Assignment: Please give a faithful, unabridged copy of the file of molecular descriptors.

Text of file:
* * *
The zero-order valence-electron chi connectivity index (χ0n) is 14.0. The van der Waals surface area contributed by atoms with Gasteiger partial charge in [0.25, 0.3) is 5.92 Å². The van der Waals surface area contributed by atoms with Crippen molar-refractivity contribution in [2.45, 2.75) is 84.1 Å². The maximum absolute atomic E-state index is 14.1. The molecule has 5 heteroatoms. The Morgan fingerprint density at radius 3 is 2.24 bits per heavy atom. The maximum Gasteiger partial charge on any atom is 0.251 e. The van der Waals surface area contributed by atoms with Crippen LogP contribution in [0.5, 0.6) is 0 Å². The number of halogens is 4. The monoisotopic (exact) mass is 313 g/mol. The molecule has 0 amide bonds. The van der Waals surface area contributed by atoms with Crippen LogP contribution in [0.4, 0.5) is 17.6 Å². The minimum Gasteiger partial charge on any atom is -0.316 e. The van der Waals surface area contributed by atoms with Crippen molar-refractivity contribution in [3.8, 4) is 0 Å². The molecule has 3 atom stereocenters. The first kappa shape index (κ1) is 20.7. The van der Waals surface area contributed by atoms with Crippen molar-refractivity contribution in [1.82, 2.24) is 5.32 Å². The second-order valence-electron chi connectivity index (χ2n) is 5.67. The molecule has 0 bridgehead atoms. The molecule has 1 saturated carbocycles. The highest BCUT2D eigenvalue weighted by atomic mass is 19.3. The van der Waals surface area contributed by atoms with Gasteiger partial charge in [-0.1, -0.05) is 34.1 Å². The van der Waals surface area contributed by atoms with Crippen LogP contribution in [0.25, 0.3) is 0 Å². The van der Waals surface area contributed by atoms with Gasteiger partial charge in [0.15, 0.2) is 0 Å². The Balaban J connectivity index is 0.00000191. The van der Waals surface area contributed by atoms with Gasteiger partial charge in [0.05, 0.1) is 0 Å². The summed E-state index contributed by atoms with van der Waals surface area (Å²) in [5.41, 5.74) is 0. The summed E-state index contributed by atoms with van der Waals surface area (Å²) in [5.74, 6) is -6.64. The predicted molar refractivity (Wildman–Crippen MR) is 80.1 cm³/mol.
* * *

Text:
The zero-order valence-electron chi connectivity index (χ0n) is 14.0. The van der Waals surface area contributed by atoms with Gasteiger partial charge in [0.25, 0.3) is 5.92 Å². The van der Waals surface area contributed by atoms with Crippen molar-refractivity contribution in [2.45, 2.75) is 84.1 Å². The maximum absolute atomic E-state index is 14.1. The molecule has 5 heteroatoms. The Morgan fingerprint density at radius 3 is 2.24 bits per heavy atom. The maximum Gasteiger partial charge on any atom is 0.251 e. The van der Waals surface area contributed by atoms with Crippen LogP contribution in [0.5, 0.6) is 0 Å². The number of halogens is 4. The monoisotopic (exact) mass is 313 g/mol. The molecule has 0 amide bonds. The van der Waals surface area contributed by atoms with Crippen LogP contribution in [0.4, 0.5) is 17.6 Å². The minimum Gasteiger partial charge on any atom is -0.316 e. The van der Waals surface area contributed by atoms with Crippen molar-refractivity contribution in [3.8, 4) is 0 Å². The molecule has 3 atom stereocenters. The first kappa shape index (κ1) is 20.7. The van der Waals surface area contributed by atoms with Crippen molar-refractivity contribution in [1.82, 2.24) is 5.32 Å². The second-order valence-electron chi connectivity index (χ2n) is 5.67. The molecule has 0 bridgehead atoms. The molecule has 1 saturated carbocycles. The highest BCUT2D eigenvalue weighted by atomic mass is 19.3. The van der Waals surface area contributed by atoms with Gasteiger partial charge in [-0.1, -0.05) is 34.1 Å². The van der Waals surface area contributed by atoms with Crippen LogP contribution in [0.25, 0.3) is 0 Å². The van der Waals surface area contributed by atoms with Gasteiger partial charge in [0.15, 0.2) is 0 Å². The Balaban J connectivity index is 0.00000191. The van der Waals surface area contributed by atoms with Gasteiger partial charge in [0.05, 0.1) is 0 Å². The summed E-state index contributed by atoms with van der Waals surface area (Å²) in [5.41, 5.74) is 0. The summed E-state index contributed by atoms with van der Waals surface area (Å²) in [5.74, 6) is -6.64. The predicted molar refractivity (Wildman–Crippen MR) is 80.1 cm³/mol.